US President Donald Trump has suggested the US, Mexico and Canada might not come to an agreement on the renegotiation of a more than 20-year-old North American trade deal as he held talks with Canadian Prime Minister Justin Trudeau at the White House.
Asked during his appearance with Trudeau whether NAFTA was dead, Trump said, "We'll see what happens".
As many as 50,000 workers at auto parts suppliers could lose their jobs due to increased tariffs if the USA pulls out of the North American Free Trade Agreement, according to a study released Thursday by the Motor and Equipment Manufacturers Association, which lobbies for suppliers in Washington. "It has to be fair to both countries".
"Despite the non-cooperative approach to some of our Administration's policy proposals, our counterparts in Mexico and Canada are still negotiating with us in full faith".
I have spoken to leaders in Canada and Mexico on multiple occasions and they have constantly reiterated one point to me: They want to work with us, but they have to be able to sell any deal to Legislatures back in their home countries.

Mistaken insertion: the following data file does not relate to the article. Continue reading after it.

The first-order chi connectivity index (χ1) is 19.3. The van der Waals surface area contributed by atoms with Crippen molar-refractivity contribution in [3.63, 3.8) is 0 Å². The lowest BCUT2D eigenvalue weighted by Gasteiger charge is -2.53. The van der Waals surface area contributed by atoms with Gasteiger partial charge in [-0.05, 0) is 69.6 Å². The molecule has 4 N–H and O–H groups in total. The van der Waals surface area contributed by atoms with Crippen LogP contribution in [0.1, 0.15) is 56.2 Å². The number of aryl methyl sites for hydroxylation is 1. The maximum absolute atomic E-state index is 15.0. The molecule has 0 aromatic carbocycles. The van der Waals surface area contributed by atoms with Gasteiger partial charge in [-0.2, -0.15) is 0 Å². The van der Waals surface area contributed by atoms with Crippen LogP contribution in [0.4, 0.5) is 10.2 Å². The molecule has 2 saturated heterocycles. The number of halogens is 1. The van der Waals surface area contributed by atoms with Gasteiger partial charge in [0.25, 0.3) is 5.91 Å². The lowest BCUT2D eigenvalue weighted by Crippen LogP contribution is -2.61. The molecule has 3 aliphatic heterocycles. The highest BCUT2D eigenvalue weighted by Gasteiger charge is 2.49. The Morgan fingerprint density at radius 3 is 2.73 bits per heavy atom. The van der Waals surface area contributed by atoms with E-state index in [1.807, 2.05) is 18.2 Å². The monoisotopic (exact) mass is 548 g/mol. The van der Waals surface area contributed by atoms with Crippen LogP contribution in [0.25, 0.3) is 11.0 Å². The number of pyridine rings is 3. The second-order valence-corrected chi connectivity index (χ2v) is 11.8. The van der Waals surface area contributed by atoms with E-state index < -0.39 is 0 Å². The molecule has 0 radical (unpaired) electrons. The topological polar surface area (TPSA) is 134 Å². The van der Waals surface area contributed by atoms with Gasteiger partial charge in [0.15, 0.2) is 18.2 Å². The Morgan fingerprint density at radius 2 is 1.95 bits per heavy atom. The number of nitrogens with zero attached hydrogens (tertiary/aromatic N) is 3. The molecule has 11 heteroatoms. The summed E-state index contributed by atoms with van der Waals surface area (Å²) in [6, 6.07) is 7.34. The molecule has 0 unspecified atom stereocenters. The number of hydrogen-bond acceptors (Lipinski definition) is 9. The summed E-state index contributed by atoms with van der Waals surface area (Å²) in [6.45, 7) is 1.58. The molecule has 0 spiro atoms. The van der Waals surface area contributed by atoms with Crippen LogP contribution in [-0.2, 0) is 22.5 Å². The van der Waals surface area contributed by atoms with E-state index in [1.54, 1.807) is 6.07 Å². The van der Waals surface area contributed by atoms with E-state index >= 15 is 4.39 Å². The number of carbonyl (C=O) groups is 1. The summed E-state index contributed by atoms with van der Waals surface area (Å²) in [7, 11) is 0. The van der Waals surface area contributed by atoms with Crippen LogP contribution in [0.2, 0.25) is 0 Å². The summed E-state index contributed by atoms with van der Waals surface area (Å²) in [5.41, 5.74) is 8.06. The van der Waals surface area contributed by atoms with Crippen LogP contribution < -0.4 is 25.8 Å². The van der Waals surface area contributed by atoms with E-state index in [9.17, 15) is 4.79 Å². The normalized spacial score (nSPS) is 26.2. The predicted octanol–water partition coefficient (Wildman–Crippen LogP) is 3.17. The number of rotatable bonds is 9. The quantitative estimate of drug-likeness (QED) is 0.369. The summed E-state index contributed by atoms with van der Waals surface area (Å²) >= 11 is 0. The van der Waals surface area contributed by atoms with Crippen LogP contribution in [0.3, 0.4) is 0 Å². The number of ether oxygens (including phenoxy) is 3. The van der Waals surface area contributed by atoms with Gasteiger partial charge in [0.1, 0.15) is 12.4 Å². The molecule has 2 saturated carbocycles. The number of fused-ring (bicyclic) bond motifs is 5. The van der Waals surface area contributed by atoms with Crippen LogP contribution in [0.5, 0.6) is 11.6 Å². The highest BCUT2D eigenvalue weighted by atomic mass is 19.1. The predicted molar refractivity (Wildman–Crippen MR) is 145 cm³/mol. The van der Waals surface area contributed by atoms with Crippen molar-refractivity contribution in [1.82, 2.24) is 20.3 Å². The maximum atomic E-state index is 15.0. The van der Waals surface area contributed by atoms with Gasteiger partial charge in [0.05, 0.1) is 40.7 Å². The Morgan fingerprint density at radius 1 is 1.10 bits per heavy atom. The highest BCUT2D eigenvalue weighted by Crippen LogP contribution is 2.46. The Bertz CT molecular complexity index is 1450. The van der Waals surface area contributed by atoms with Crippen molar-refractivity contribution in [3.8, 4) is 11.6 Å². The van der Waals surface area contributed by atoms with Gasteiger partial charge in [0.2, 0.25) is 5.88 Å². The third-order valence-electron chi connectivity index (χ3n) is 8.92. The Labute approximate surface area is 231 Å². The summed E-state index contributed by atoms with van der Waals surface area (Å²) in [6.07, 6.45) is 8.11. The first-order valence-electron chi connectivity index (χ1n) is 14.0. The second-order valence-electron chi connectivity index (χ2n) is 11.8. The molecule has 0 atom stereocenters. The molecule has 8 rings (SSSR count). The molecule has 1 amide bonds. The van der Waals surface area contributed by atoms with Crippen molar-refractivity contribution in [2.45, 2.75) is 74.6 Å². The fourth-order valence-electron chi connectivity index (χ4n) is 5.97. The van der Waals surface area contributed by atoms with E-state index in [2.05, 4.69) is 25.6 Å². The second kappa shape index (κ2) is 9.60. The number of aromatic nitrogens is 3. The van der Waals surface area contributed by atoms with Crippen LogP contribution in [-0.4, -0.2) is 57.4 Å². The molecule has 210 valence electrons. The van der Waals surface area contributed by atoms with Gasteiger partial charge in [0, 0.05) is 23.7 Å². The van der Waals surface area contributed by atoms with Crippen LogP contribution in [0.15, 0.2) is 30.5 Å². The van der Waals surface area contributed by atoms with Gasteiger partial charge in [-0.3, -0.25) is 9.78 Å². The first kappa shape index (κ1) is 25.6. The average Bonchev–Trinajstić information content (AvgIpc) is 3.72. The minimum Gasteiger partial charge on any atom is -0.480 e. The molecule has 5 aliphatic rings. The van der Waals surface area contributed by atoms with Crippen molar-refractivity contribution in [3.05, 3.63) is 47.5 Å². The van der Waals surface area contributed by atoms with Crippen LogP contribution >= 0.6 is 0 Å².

The U.S. Chamber of Commerce on Tuesday accused Trump's administration of trying to sabotage the talks with "poison pill proposals", including demands for more favorable treatment for the U.S. side on vehicle production, and a "sunset clause" to force regular negotiations.More news: Trump Discusses 'Range of Options' to Respond to North Korean Aggression
More news: Serena set for Australia Open
More news: Australia vs Syria World Cup Qualifying AFC 2018
The trade negotiations this week in Washington have gotten off to a rocky start, with the U.S. Chamber of Commerce warning that the Trump administration might be sabotaging the talks with unrealistic proposals.
On the U.S. side the event was co-chaired by Fedex Freight's CEO Michael Ducker and U.S. Chamber of Commerce President Thomas Donohue. Representatives of the auto industry warned some of the US demands could raise prices for vehicles. Mexico could leave NAFTA and have the strength to move on without any serious long-term structural damage to the economy, he said.
According to a schedule seen by Reuters, meetings on government procurement, cross-border services trade, environmental issues and state-owned enterprises were set to conclude for the current round on Thursday. The negotiations were extended on Wednesday by two days to Oct 17. -Mexican relations and affect bilateral cooperation in non-trade areas.
Chris Sands, a professor at the Nitze School of Advanced International Studies at Johns Hopkins University, said Canada's problems marked "a new era of tough love" with Washington. Trudeau has said he is optimistic about the deal's fate but admitted there was room for improvement.
"U.S. negotiators have made conditions so tough that Mexico and Canada could reject them, which would be the ideal excuse for the US government to announce its departure from NAFTA", Coutino wrote.